Voting recognized delegates into power may seem more democratic, but it also presents many centralization issues. Voters are often quite apathetic when voting people into power. This means fewer votes are used in the election proposal, which allows large token holders to control the vote. Recognized delegates will likely have large voting power and will be more easily able to keep themselves in power. This creates a plutocracy opposed to the desired meritocracy a recognized delegate program should have.
Additionally, having an election can turn the recognized delegates program into a popularity contest. This could incentivize potential recognized delegates to simply be likable and not voice dissenting opinions out of fear that they will be removed from their position, not because they weren’t doing good work but because they disagreed with large token holders. This stifles communication and limits the effectiveness of the DAO.
Automatically Make Large Voters Into Delegates
Many DAOs and DAO tools list the delegates in the order of the votes they have delegated to them. Some may theorize that those with the most votes delegated to them must have earned these delegations. However, the amount of delegators or amount of votes delegated is often not reflective of the quality of the delegate.
First off, most DAOs allow self-delegation, and even if self-delegation is not allowed, it is very easy to send tokens to different wallets and then delegate all the voting power to one address. This, again, leads to a plutocracy.
Secondly, delegation is often quite sticky. This means that delegators often delegate their vote only once and then forget about it. An early contributor to a DAO may be very active initially, earning many votes delegated to them. However, if they eventually stop being active in the DAO but are still listed at the top of the delegates list, they may continue to receive more and more delegated votes which would cause a large portion of voting power to go unused.
Additional Characteristics of Good Recognized Delegate Programs
Large Token Holders Split Their Voting Power Between Multiple Delegates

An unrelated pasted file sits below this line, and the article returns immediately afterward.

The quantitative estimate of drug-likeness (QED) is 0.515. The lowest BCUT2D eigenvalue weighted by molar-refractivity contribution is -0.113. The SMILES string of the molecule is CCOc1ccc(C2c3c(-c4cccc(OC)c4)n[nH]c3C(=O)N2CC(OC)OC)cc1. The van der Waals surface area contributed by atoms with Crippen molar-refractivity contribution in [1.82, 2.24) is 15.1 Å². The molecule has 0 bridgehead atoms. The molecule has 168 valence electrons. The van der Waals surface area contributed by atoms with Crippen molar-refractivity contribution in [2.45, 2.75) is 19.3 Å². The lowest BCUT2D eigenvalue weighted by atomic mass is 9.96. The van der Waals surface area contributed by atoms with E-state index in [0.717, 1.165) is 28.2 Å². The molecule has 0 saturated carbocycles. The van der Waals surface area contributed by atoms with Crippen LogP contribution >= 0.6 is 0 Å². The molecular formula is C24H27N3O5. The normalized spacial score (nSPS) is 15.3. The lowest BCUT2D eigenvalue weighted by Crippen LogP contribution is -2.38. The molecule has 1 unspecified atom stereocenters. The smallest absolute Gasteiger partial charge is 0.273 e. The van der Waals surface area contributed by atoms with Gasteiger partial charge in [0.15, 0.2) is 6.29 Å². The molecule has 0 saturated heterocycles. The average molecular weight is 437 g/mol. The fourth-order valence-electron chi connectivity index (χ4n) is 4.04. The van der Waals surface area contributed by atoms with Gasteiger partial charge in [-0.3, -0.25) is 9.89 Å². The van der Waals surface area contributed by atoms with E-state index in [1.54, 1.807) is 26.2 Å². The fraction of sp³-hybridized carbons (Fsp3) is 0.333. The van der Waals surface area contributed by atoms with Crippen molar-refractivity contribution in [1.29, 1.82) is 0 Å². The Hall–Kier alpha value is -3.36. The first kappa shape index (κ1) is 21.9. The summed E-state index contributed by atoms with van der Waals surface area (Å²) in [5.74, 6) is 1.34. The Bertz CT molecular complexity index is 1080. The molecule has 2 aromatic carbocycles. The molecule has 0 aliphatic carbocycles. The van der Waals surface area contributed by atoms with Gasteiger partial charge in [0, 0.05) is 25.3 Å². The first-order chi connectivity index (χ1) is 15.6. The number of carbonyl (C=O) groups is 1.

It is beneficial to the DAO if large token holders, such as large VC firms that are not active in governance, delegate their voting power so that more votes are cast. However, if they delegate all their voting power to one delegate, this does not help to distribute voting power and can cause a single delegate to be able to control the vote.
If, instead, the power is distributed across multiple recognized delegates; this still increases the total amount of votes used. Still, it keeps the voting process fair and prevents any one delegate from achieving too much power.
Annual Renewal of Recognized Delegate Agreements
It is important to have recognized delegates re opt-in to the recognized delegates program each year. This helps to ensure that they understand any new rules and are still willing to abide by the requirements. It also updates delegators on any changes that may have occurred to their delegate’s voting ability over the last year. This ensures all recognized delegates are kept up to date and that delegators stay informed on the status of their delegate.
The Future of Delegates Programs
At StableLab, we believe that a recognized delegates program is a great way to make it easier for delegators to find a suitable delegate, and incentivize delegates in the DAO to become more active and strive to reach recognized delegate status. Both of these things help the DAO grow to become safer and more efficient.
More DAOs are realizing the benefits of these programs and are attempting to implement them. However, these programs can cause more harm than good if they are not designed correctly.
This is where StableLab can help. We have first-hand experience in what works and what doesn’t. We work with DAOs to implement these and similar governance frameworks. Permissionless recognized delegate programs require an appropriately high level of requirements to ensure your DAO is decentralizing safely and sustainably.